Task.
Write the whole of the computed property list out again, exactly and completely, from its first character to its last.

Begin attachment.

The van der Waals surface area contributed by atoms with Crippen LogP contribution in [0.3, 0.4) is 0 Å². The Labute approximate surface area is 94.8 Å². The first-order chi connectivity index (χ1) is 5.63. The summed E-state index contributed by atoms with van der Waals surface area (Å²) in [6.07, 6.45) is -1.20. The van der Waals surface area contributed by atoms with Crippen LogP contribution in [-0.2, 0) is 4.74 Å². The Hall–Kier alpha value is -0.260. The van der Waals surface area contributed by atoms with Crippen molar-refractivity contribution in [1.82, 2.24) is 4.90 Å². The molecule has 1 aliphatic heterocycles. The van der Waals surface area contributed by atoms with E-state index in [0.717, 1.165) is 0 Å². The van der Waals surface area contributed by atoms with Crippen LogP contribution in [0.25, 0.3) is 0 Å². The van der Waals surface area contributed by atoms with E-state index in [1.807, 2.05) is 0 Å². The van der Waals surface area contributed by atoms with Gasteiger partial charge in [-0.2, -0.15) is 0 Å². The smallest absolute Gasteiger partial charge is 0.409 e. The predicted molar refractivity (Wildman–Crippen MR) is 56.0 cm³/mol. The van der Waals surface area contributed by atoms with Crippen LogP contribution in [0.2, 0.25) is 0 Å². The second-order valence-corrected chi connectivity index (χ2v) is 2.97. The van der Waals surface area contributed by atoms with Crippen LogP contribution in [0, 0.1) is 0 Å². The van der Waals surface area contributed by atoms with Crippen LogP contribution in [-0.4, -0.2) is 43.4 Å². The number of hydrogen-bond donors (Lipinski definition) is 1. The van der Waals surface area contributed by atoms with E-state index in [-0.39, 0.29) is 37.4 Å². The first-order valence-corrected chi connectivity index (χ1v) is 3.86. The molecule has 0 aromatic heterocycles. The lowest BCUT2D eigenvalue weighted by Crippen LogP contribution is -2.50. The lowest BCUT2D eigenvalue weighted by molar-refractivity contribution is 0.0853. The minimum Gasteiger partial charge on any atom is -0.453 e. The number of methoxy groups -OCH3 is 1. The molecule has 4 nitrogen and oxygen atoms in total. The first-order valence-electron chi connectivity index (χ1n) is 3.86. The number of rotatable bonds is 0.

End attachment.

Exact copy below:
The van der Waals surface area contributed by atoms with Crippen LogP contribution in [0.3, 0.4) is 0 Å². The Labute approximate surface area is 94.8 Å². The first-order chi connectivity index (χ1) is 5.63. The summed E-state index contributed by atoms with van der Waals surface area (Å²) in [6.07, 6.45) is -1.20. The van der Waals surface area contributed by atoms with Crippen LogP contribution in [-0.2, 0) is 4.74 Å². The Hall–Kier alpha value is -0.260. The van der Waals surface area contributed by atoms with Crippen molar-refractivity contribution in [1.82, 2.24) is 4.90 Å². The molecule has 1 aliphatic heterocycles. The van der Waals surface area contributed by atoms with E-state index in [0.717, 1.165) is 0 Å². The van der Waals surface area contributed by atoms with Crippen LogP contribution in [0.25, 0.3) is 0 Å². The van der Waals surface area contributed by atoms with E-state index in [1.807, 2.05) is 0 Å². The van der Waals surface area contributed by atoms with Gasteiger partial charge in [-0.2, -0.15) is 0 Å². The smallest absolute Gasteiger partial charge is 0.409 e. The predicted molar refractivity (Wildman–Crippen MR) is 56.0 cm³/mol. The van der Waals surface area contributed by atoms with Crippen LogP contribution in [0.2, 0.25) is 0 Å². The second-order valence-corrected chi connectivity index (χ2v) is 2.97. The van der Waals surface area contributed by atoms with Crippen LogP contribution in [0, 0.1) is 0 Å². The van der Waals surface area contributed by atoms with Crippen LogP contribution in [-0.4, -0.2) is 43.4 Å². The number of hydrogen-bond donors (Lipinski definition) is 1. The van der Waals surface area contributed by atoms with E-state index in [-0.39, 0.29) is 37.4 Å². The first-order valence-corrected chi connectivity index (χ1v) is 3.86. The molecule has 0 aromatic heterocycles. The lowest BCUT2D eigenvalue weighted by Crippen LogP contribution is -2.50. The lowest BCUT2D eigenvalue weighted by molar-refractivity contribution is 0.0853. The minimum Gasteiger partial charge on any atom is -0.453 e. The number of methoxy groups -OCH3 is 1. The molecule has 4 nitrogen and oxygen atoms in total. The first-order valence-electron chi connectivity index (χ1n) is 3.86. The number of rotatable bonds is 0.